Paul Levy

Posted 3/26/12 on Not Running a Hospital

One of the strange things about health care in America is the manner in which decisions are made about how different kinds of doctors should get paid for their services.  It turns out that the system is controlled in a way most consumers would find unbelievable. As noted by the Wall Street Journal:

 

Three times a year, 29 doctors gather around a table in a hotel meeting room. Their job is an unusual one: divvying up billions of Medicare dollars.

The group, convened by the American Medical Association, has no official government standing. Members are mostly selected by medical-specialty trade groups. Anyone who attends its meetings must sign a confidentiality agreement.

Yet the influence of the secretive panel, known as the Relative Value Scale Update Committee, is enormous. The Centers for Medicare and Medicaid Services, which oversee Medicare, typically follow at least 90% of its recommendations in figuring out how much to pay doctors for their work. Medicare spends over $60 billion a year on doctors and other practitioners. Many private insurers and Medicaid programs also use the federal system in creating their own fee schedules.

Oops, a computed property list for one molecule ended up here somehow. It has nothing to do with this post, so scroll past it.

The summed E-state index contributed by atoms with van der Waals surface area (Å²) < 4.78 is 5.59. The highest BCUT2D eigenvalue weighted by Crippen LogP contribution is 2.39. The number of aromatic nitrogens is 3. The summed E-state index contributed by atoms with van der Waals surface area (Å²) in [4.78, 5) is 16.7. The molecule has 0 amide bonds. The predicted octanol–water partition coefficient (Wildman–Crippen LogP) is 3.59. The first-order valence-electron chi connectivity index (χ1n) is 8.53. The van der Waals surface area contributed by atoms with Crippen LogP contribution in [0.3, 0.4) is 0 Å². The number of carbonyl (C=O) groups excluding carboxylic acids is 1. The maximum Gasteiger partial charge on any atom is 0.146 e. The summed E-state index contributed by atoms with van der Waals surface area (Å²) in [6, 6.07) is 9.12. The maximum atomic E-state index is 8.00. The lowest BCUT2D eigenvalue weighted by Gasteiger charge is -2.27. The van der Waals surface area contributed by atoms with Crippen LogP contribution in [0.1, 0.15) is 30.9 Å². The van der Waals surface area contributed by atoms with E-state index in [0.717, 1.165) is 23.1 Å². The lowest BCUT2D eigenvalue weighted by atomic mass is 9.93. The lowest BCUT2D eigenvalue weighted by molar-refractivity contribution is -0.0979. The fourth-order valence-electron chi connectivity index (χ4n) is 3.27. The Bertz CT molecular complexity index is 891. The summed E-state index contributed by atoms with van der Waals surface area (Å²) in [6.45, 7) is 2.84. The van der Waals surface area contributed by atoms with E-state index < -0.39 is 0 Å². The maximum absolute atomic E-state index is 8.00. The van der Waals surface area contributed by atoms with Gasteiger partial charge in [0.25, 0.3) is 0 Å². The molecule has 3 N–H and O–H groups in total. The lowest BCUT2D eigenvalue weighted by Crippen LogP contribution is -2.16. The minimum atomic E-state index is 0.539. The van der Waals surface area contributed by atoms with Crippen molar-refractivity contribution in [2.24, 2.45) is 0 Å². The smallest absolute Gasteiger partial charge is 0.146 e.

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Our Aim Is At 100%. Other Than That, We Are At Zero

Paul Levy

Posted 3/21/12 on Not Running a Hospital

The power of transparency, as I have noted, is that it provides creative tension within hospitals so that they hold themselves accountable. This accountability is what will drive doctors, nurses, and administrators to seek constant improvements in the quality and safety of patient care.

MIT’s Peter Senge explains this more fully in his book The Fifth Discipline: